Loneliness is quite a mixed feeling especially for the expats. They are not able to differentiate whether they are lonely, or is it their choice to be lonely. It is their own resistance to mingle or their lack of initiative which is not letting them integrate.
In a conversation with a few expats, I grasped that the weather was sometimes a big factor while feeling low. Many complained that the Dutch people seem perfectly content remaining bonded with their own friends and family. That is certainly true and I second this too. I find Dutch people generally friendly and helpful if you also make the effort. In the end, the quantity of Dutch friends is not as important as the quality. Don’t forget, they do not take the first step for friendships. This is quite understandable, though. It’s us who need to make friends.
I have realized that the agenda (appointment) culture has a deep impact on developing friendships. When you have to book weeks in advance, and see people once every three weeks, it is tough to become good friends. We can’t change the system but definitely can adjust to it.
A few retired expats painfully expressed their feeling of isolation. It hurt me because some did not even have kids, or the finances to have an active social life. They had to become more comfortable with being alone. Well, a few added, without the presence of social media they would have chewed their leg off by now. Three Cheers to the social media. It has been a lifesaver for many people.
It helped them to write, express, create forums, discuss pain areas and create support systems. They found meeting people like themselves easy through social media than in real life. Over the years, people in The Netherlands are coming together through whatsapp and facebook groups. This has helped them find and settle down with their community. No doubt it is easy to connect with your own community as there you can exclude the agenda system. Yet, I do not say appointment system is bad. I think it is just a cultural gap for many expats to experience. I do respect other cultures and that is how we learn the diversity in land and culture. In fact, adhering to the appointment system I have learned to respect others time and my own time too.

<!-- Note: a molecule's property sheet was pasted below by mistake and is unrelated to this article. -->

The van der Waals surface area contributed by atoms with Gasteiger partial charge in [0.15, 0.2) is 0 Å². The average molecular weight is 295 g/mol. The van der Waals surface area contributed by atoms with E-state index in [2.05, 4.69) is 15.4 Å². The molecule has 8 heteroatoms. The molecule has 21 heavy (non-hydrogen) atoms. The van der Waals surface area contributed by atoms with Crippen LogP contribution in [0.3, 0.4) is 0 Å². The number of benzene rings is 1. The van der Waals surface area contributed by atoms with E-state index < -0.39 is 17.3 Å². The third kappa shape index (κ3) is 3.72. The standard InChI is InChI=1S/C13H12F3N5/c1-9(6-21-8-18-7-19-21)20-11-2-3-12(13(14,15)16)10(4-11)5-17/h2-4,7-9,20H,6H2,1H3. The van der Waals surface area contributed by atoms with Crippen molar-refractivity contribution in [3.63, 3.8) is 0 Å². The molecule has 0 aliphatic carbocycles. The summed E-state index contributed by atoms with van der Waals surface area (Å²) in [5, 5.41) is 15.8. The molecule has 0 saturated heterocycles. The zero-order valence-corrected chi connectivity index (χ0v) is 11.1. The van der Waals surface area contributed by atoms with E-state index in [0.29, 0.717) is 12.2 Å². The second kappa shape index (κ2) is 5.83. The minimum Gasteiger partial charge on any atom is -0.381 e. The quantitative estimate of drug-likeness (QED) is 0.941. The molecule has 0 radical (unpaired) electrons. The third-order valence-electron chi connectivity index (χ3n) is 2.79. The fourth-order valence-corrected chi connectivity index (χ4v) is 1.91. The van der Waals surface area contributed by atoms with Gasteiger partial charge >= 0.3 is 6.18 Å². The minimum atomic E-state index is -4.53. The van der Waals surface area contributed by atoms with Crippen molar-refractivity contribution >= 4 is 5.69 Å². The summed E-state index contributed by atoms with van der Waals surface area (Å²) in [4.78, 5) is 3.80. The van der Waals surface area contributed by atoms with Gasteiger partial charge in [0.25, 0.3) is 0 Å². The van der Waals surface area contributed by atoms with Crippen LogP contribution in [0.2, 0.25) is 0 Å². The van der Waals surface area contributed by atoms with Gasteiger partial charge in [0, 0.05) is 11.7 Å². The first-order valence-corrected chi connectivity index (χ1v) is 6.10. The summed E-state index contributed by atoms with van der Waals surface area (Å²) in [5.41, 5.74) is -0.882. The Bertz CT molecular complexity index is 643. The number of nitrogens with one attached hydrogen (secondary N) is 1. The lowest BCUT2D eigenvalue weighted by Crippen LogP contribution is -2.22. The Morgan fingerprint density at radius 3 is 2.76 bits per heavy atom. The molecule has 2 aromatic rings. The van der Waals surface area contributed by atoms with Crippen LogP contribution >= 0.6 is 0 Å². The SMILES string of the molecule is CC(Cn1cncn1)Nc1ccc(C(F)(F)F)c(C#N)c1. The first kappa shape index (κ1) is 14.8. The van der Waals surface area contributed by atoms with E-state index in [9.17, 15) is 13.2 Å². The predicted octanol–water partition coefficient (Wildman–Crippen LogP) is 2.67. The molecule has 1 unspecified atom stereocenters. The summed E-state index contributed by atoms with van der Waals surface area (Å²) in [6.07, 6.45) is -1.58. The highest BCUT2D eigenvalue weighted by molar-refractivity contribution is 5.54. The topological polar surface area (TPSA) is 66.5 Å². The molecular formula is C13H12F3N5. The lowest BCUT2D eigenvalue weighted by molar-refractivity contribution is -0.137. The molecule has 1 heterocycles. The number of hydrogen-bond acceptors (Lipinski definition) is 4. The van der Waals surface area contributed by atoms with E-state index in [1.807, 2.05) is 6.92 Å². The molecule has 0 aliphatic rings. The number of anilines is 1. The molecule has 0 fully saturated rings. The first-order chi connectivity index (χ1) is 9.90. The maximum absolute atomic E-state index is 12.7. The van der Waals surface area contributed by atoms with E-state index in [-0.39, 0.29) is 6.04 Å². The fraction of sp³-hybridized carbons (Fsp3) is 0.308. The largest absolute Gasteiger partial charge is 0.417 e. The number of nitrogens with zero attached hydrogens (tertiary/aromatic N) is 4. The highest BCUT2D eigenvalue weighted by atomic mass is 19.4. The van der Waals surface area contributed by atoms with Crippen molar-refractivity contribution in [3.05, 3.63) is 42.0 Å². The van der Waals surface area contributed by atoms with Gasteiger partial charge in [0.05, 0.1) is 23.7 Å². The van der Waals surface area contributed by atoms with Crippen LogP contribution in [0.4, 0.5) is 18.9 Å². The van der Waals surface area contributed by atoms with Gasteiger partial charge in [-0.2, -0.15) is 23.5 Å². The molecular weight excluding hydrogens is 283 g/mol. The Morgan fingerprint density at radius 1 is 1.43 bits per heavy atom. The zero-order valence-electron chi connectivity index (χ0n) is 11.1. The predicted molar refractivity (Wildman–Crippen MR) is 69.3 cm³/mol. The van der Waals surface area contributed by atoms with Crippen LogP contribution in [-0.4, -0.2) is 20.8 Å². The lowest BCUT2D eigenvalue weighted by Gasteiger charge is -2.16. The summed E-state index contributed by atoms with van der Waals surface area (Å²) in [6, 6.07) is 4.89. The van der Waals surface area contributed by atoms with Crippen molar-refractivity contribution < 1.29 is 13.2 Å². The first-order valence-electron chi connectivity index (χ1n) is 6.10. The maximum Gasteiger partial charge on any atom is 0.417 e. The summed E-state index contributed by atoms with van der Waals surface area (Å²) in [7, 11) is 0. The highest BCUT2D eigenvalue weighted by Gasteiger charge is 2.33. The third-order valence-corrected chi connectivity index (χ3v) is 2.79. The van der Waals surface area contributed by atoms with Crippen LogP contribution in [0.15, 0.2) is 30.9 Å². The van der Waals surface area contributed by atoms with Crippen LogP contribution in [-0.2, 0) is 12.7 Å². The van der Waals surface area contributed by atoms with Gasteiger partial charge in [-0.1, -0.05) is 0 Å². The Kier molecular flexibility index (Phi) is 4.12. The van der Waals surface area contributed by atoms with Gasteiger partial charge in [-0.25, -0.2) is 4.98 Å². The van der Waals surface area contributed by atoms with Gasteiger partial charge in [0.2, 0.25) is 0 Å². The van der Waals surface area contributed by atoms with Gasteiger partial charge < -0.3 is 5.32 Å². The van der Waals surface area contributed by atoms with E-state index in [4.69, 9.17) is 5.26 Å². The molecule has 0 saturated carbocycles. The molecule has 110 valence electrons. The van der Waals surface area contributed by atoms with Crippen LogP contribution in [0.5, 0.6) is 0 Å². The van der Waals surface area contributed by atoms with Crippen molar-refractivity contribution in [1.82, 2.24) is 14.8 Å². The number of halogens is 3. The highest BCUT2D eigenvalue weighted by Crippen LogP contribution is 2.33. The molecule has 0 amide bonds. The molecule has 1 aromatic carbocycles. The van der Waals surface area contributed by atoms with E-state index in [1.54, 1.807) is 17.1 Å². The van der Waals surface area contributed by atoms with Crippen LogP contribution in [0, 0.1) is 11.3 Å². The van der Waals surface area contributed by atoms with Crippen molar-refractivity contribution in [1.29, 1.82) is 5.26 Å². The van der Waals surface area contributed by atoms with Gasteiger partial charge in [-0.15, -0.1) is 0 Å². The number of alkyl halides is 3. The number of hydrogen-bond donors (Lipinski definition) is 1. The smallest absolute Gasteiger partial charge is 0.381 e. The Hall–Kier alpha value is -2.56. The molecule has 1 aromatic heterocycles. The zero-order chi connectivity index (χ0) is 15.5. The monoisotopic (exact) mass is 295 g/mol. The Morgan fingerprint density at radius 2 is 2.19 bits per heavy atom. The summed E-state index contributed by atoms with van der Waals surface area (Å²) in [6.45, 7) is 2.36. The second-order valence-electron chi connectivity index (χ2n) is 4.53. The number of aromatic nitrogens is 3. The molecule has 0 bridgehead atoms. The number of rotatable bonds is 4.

I find volunteering very rewarding, if done the right way. It keeps you distracted and takes away the loneliness as you start interacting with new people. It is definitely nice to volunteer at places like old age homes, orphanages or work at NGOs. This helps you contribute to the society that has accepted you with their open arms. You may get a job or not but as a volunteer you are welcome especially in The Netherlands. Data reveals this country is a very popular destination for volunteering. This not only increases your local circle but also makes you visible and eligible for future job opportunities.
Every expat will always go through the pains and pangs of settling down in a new country. Some will just give up as most likely they have to start their career all together afresh. Nevertheless, some daring ones keep going whatever be the outcome. Change of outlook, thoughts and expectations has helped many to happily move on… because feeling isolated or lonely is just a choice we make. In reality, we do have better options and definitely in the Netherlands.
I am an HR professional and a freelance author with more than 13 years of experience working in the areas of General HR, Training and Development, Recruitment and building start-ups. I now live in Amsterdam, The Netherlands and love to write about my experiences and of other expats in this beautiful country. My blogs, interviews and poetry are a pure reflection of my personal interactions, thoughts and experiences.